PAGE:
Getting non-personalized results for Google/SA
Here’s where Moz’s toolbar has saved the day. You can set up a search profile for a range of engines and countries, and I was good to go once I set it up.
Here’s how you set it up:
While looking at a search result, click on the section of the Mozbar that is labeled “Search Profiles”.
Click on “Add New Profile” and you’ll see something like this:
Then next time you conduct a search, flip your Search Profile to the appropriate country and search engine.
Encoding Arabic characters
Google has trouble reading Arabic characters in URLs, and all Arabic language needed character encoding. The site I was working on tried to keep all of their URLs in English, so this was less of an issue.
Hreflang Tags were critical and confusing
And frankly confusing. I was at the SMX Advanced workshop where they announced hreflang support, and I still found it challenging years later to implement. During my research, however, it seems as though each Google presentation/explanation about hreflang at the search conferences has been different in how they walk through the implementation process, so I’m clearly not the only one that was confused about the correct implementation.
Either way –
Do you want me to save you the same frustration?
Yes, you do.
So here it is. The best resources on how to implement hreflang correctly:
It’s hands down the best guide out there with real examples of how to implement the x-default tag.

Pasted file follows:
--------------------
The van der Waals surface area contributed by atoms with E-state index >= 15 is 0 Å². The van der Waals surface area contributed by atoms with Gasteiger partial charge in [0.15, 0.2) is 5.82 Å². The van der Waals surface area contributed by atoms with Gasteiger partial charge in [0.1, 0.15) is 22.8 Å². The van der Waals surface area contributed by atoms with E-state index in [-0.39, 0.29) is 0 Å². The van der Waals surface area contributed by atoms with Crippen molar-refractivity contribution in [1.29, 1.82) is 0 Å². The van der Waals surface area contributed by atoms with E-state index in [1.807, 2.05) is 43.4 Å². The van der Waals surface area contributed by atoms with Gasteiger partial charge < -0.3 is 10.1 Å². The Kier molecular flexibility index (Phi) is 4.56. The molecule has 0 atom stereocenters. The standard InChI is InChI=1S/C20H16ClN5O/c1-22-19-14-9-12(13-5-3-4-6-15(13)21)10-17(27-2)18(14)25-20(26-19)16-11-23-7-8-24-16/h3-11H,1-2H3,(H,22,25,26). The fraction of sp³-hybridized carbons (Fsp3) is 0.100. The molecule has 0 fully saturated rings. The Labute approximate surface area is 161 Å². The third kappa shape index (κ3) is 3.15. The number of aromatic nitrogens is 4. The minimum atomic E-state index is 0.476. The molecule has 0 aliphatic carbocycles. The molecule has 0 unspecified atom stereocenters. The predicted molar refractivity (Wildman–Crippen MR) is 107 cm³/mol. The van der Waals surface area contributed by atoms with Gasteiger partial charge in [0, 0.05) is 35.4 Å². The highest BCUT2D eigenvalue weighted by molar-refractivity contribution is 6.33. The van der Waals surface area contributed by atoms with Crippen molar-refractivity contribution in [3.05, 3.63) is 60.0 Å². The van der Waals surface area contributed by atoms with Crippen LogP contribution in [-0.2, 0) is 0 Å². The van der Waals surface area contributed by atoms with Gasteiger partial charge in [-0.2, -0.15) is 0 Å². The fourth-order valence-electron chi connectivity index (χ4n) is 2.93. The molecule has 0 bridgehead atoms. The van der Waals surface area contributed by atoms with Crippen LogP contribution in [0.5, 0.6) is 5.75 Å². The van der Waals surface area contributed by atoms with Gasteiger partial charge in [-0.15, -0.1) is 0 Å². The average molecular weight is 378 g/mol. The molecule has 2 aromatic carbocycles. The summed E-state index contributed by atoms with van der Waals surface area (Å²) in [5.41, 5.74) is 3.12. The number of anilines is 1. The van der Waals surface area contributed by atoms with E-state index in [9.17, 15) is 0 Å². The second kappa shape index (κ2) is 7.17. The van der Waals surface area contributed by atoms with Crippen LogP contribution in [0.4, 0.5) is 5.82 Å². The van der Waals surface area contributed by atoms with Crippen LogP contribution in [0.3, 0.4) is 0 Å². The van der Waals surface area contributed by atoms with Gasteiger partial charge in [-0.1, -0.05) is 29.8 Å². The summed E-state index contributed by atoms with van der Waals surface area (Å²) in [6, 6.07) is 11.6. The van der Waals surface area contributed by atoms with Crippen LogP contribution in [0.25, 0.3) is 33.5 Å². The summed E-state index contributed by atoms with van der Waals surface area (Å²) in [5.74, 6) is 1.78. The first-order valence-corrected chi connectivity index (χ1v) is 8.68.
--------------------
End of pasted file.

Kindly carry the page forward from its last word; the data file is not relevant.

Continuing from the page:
The biggest challenge that I saw was that each hreflang tag needs a reciprocal link. So if page A needs to reference page B, and page B needs to reference page A, etc. A missing backlink will break the coding and Google will ignore the annotations.
I was regularly using DeepCrawl’s “Pages with hreflang Tags” report (which list all pages that contain hreflang tags, provide all of the tags found on each page and indicate whether they are being supplied in the HTML of the page, via XML sitemaps, or delivered via the response header) and the other reports in its “validatation” area to help me troubleshoot.
YouTube in Saudi Arabia is big
Saudi Arabians watch more hours of YouTube content per capita than anywhere else in the world. I also discovered while creating video optimization recommendations for this client that Saudis engage in highway surfing.
Now here’s where I’ve got to be honest.
This “hobby” looks a bit crazy to me, and I can’t image what type or rubbernecking we would have if someone tried this on the DC beltway.
Washington DC is a very international city.
While working on this client I re-discovered that Washington, DC is truly an international city.
I was actually able to find local language support from two different women who were bilingual in Arabic and English AND used to live in Saudi Arabia (and had free time to help me with promotional tasks). It seems like a crazy request when I first started looking, but it just shows you that with a strong professional network, finding subcontractors for any task is possible.
So what’s your challenge?
Are you trying to optimize a client’s site for an international audience? Do you have a client in Saudi Arabia?
Let me know in the comments below.